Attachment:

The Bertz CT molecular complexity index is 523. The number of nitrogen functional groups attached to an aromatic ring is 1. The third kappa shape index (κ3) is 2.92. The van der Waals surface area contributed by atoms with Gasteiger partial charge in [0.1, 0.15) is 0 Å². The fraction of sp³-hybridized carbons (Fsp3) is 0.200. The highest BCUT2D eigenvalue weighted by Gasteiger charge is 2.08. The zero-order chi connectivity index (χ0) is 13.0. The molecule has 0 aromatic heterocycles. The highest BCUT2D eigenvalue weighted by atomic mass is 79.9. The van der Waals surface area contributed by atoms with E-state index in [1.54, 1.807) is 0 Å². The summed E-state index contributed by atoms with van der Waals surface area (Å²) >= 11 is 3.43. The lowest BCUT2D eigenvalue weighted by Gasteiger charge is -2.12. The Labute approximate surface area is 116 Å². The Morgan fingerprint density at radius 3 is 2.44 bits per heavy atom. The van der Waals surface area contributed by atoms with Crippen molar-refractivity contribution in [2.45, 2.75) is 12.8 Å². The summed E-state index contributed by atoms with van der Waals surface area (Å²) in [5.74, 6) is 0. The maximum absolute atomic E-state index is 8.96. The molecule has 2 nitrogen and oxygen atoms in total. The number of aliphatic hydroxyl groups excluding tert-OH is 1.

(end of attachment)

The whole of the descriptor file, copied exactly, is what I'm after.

The Bertz CT molecular complexity index is 523. The number of nitrogen functional groups attached to an aromatic ring is 1. The third kappa shape index (κ3) is 2.92. The van der Waals surface area contributed by atoms with Gasteiger partial charge in [0.1, 0.15) is 0 Å². The fraction of sp³-hybridized carbons (Fsp3) is 0.200. The highest BCUT2D eigenvalue weighted by Gasteiger charge is 2.08. The zero-order chi connectivity index (χ0) is 13.0. The molecule has 0 aromatic heterocycles. The highest BCUT2D eigenvalue weighted by atomic mass is 79.9. The van der Waals surface area contributed by atoms with E-state index in [1.54, 1.807) is 0 Å². The summed E-state index contributed by atoms with van der Waals surface area (Å²) >= 11 is 3.43. The lowest BCUT2D eigenvalue weighted by Gasteiger charge is -2.12. The Labute approximate surface area is 116 Å². The Morgan fingerprint density at radius 3 is 2.44 bits per heavy atom. The van der Waals surface area contributed by atoms with Crippen molar-refractivity contribution in [2.45, 2.75) is 12.8 Å². The summed E-state index contributed by atoms with van der Waals surface area (Å²) in [5.74, 6) is 0. The maximum absolute atomic E-state index is 8.96. The molecule has 2 nitrogen and oxygen atoms in total. The number of aliphatic hydroxyl groups excluding tert-OH is 1.